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I am in magnolia heaven today! Star magnolia (Magnolia stellata) was also blooming in central parks conservancy garden. These beautiful flowers can be white or light pink and are slightly fragrant.
It is the first day of spring!! I am overwhelmed with how beautiful all the emerging plants and flowers are! Here is some forsythia in bloom next to my bus stop.
Saucer magnolia (Magnolia soulangeana) was in bloom already at central parks conservancy garden. This magnolia variety is a hybrid and developed by plant breeders in France in the early 1800’s and is planted as a small ornamental tree here in the U.S.. I love the cup and saucer shape of the flower. Spring is here!!!
In any other place i would not get as excited to see a Red tail hawk (Bueto jamaicensis) but last Saturday I followed this one around Tompkins square park. To see this beautiful bird swoop from tree to tree and eventually scare a group of pigeons as it took off uptown brought me back to days of living in more rural places.
While each sighting is special, it not as unusual as you might think to see this bird of prey here because there is such a predictable food source….rats!
These birds are barley putting a dent in the massive city rat population and sadly the indirect use of rodenticide has poisoned these urban hunters. With the widespread use of rat poison (rodenticide) if a hawk ingests a rat that has consumed but not yet died it will also kill the hawk.
You often see these birds in pairs and are known for their monogamous relationships.
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Is it really spring in NYC? The plants seem to think so. After a very mild winter-no one is surprised anymore that the crocuses are out-however the buds on the trees are softening and on a walk last week I even saw redbud (Cercis canadensis) starting to bloom and spicebush (Lindera spp.) starting to bud. In the science world the phenomenon of “bud break” is referred to as leaf phenology-which in greek means “to show, bring light or make appear”. The event of leaf emergence has long been a biological sign for hunter and gathers, farmers, and bird watchers alike that spring has arrived! Average temperate warming and also soil moisture and humidity are the factors signal the plants and kick this process into gear!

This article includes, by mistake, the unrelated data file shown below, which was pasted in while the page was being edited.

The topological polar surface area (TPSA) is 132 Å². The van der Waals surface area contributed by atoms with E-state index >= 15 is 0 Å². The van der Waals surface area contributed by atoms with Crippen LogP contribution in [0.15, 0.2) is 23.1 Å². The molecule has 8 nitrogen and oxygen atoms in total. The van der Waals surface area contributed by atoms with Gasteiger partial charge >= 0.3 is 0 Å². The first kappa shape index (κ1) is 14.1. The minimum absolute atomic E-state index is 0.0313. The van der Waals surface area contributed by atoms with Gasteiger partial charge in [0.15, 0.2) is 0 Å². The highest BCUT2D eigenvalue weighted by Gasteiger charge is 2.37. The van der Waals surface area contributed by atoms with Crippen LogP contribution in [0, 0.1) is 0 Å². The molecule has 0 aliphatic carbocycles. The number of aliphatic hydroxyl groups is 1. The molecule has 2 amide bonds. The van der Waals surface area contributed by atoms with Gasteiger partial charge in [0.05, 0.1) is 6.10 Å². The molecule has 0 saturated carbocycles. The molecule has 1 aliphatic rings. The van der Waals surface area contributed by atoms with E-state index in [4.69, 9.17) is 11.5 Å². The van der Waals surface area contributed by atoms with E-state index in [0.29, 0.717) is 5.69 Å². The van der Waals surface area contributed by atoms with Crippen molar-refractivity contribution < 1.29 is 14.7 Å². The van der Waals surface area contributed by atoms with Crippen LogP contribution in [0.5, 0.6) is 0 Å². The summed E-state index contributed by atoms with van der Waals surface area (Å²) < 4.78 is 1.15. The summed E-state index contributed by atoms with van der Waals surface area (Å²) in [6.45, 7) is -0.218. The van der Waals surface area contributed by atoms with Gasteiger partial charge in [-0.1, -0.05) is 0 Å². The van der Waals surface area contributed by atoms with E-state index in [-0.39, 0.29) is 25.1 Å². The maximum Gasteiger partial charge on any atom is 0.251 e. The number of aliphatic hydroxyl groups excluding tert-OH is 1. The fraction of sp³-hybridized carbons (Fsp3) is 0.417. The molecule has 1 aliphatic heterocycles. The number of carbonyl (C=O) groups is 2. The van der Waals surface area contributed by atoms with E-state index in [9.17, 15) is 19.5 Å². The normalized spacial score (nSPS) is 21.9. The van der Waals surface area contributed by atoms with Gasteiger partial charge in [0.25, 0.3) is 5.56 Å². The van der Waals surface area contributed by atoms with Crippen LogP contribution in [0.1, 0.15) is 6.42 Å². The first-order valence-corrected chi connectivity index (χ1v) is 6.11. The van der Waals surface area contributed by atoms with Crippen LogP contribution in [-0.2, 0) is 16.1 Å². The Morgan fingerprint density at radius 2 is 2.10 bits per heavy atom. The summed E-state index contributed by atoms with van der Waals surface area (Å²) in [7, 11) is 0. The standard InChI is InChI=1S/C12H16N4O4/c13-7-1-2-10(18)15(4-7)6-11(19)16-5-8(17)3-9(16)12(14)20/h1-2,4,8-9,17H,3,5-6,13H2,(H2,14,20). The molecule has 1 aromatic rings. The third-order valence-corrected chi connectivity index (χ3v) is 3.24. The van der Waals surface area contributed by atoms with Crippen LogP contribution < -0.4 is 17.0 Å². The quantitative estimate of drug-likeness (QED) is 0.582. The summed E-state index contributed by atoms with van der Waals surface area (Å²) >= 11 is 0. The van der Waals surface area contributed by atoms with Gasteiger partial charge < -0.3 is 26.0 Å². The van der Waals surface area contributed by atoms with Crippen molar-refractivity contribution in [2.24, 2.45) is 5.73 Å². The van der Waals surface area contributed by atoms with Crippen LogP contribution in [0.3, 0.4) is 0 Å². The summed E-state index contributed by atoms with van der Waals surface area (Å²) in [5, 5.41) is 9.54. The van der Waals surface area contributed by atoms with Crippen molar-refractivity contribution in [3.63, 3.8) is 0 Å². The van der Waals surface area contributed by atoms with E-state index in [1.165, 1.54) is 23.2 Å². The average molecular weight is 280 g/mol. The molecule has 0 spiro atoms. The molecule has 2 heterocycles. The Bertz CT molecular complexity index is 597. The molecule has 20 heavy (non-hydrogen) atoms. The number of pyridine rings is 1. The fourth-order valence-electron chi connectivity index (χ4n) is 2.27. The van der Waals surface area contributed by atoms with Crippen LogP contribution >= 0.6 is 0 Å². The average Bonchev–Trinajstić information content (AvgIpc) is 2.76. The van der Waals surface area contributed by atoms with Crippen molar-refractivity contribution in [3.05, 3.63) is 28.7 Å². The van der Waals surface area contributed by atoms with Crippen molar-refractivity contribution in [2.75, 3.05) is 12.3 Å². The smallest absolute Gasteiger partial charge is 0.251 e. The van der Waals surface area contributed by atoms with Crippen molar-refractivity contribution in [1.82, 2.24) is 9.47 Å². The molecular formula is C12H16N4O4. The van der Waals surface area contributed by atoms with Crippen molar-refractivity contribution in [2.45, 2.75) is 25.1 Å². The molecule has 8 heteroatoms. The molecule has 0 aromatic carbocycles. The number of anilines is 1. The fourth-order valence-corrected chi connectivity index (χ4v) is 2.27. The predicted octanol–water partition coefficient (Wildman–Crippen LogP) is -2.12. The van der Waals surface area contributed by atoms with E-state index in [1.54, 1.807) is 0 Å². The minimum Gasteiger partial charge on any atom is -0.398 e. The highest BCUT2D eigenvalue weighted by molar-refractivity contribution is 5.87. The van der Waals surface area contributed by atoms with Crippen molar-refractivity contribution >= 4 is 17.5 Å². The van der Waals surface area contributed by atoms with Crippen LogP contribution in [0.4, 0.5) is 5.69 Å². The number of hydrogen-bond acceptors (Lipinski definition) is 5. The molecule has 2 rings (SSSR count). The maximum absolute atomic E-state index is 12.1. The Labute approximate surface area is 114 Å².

So, this is great-right? Actually no!-several years of above average warming can have some major ecological consequence and begin to alter the range of plants-for example there can be a shift northward of plants-this can extend out to the birds and insects that feed on those plants-and start to cause some more major shifts in migratory patterns of birds and predator-prey relationships.
The plants also don’t recognize it is still possible to get a cold snap-which would freeze the buds and flowers making our NYC spring go from a beautiful neon green to weeks of drab brown until the buds can re-emerge-so for now I am going to enjoy the warmer weather and hope it persists until next years snow!
Click on this beautiful plum photo to purchase it on etsy.
While weather is often confused with climate, it is clear our climate is changing. I saw a redbud tree in Tompkins Square Park blooming this morning. If you have time this video is worth watching.
Snowdrops (Galanthus spp.)! Another sign of spring! I found these in Riverdale Park the Bronx! Snowdrops are perennial, herbaceous plants which grow from bulbs and are known to carpet the forest floor in late winter/early spring making it look like snow.